Trade Dress: An Unsuitable Fit for Product Design in the Fashion Industry
34 Pages Posted: 24 Jan 2016
Date Written: 2015
Fashion design is an uneasy fit for intellectual property law. Because trade dress is not clearly defined in the Lanham Act, the courts were able to expand this area of intellectual property to protect product design in the fashion industry. Congress does not concur with this expansion, as demonstrated by the lack of legislative action in the face of multiple opportunities to grant protection to fashion design.
Despite Congressional intent, the courts attempted to fit fashion design into various types of intellectual property law, beginning with copyright and patent. After realizing that neither of those was an appropriate fit for fashion design, the courts settled on trademark law and more specifically trade dress.
The Supreme Court leaves product design ambiguous as a trade dress category in Two Pesos. Recognizing its mistake, the Supreme Court then tries to clarify product design in Wal-Mart by distinguishing the trade dress at issue in Wal-Mart from Two Pesos, arguing that Two Pesos actually addressed product packaging while Wal-Mart was a product design issue.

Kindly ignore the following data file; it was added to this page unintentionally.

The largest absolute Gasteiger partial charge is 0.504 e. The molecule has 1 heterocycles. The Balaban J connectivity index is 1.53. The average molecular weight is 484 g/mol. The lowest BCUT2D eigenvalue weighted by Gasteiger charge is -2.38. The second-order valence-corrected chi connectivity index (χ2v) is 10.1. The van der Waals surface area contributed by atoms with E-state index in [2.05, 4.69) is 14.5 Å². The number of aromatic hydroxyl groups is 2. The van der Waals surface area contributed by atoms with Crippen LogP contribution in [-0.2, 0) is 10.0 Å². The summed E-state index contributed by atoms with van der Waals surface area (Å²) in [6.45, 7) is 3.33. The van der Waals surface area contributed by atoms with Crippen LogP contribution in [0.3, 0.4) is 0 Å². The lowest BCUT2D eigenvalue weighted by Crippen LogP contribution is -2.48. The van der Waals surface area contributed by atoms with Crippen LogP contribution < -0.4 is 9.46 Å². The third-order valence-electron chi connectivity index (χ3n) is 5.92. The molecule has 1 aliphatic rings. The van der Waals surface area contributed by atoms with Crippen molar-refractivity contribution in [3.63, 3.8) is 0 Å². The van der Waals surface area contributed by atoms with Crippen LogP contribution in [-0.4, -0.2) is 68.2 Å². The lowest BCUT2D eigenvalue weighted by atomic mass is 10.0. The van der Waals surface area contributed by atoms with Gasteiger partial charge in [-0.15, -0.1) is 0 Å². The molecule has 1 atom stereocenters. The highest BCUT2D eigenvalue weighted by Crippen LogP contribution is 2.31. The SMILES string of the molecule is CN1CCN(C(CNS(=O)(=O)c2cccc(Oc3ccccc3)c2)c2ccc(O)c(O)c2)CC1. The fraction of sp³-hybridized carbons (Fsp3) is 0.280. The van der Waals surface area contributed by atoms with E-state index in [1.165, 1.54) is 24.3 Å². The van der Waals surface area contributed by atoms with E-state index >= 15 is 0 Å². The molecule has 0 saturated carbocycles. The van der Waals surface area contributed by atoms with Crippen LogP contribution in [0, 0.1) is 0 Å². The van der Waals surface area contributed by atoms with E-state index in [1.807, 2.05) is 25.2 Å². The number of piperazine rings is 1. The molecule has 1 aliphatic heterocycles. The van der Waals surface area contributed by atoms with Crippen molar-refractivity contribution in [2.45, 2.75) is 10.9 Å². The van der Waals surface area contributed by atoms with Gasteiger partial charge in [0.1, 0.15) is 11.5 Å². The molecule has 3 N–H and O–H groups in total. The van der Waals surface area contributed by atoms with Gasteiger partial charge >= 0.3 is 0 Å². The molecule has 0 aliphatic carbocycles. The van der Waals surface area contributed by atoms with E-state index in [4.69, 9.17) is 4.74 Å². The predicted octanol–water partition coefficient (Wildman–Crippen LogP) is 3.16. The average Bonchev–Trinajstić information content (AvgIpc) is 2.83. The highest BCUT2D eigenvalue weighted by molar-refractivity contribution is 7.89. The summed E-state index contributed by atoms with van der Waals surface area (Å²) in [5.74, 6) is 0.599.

The Supreme Court in TrafFix further strengthened its warning from Wal-Mart against trade dress expansion. Nonetheless, the Second Circuit Court of Appeals ignored the Supreme Court’s caution and increased trade dress protection in Louboutin, overstepping its boundaries in a way that Congress, the Supreme Court, and public policy do not support.
Keywords: Intellectual property, trade dress, trademark, fashion, public policy, Lanham Act, product design, distinctiveness, functionality, Christian Louboutin v. Yves Saint Laurent, Two Pesos v. Taco Cabana, TrafFix Devices v. Mktg. Displays, Wal-Mart Stores v. Samara Bros., Qualitex Co. v. Jacobson Prods.
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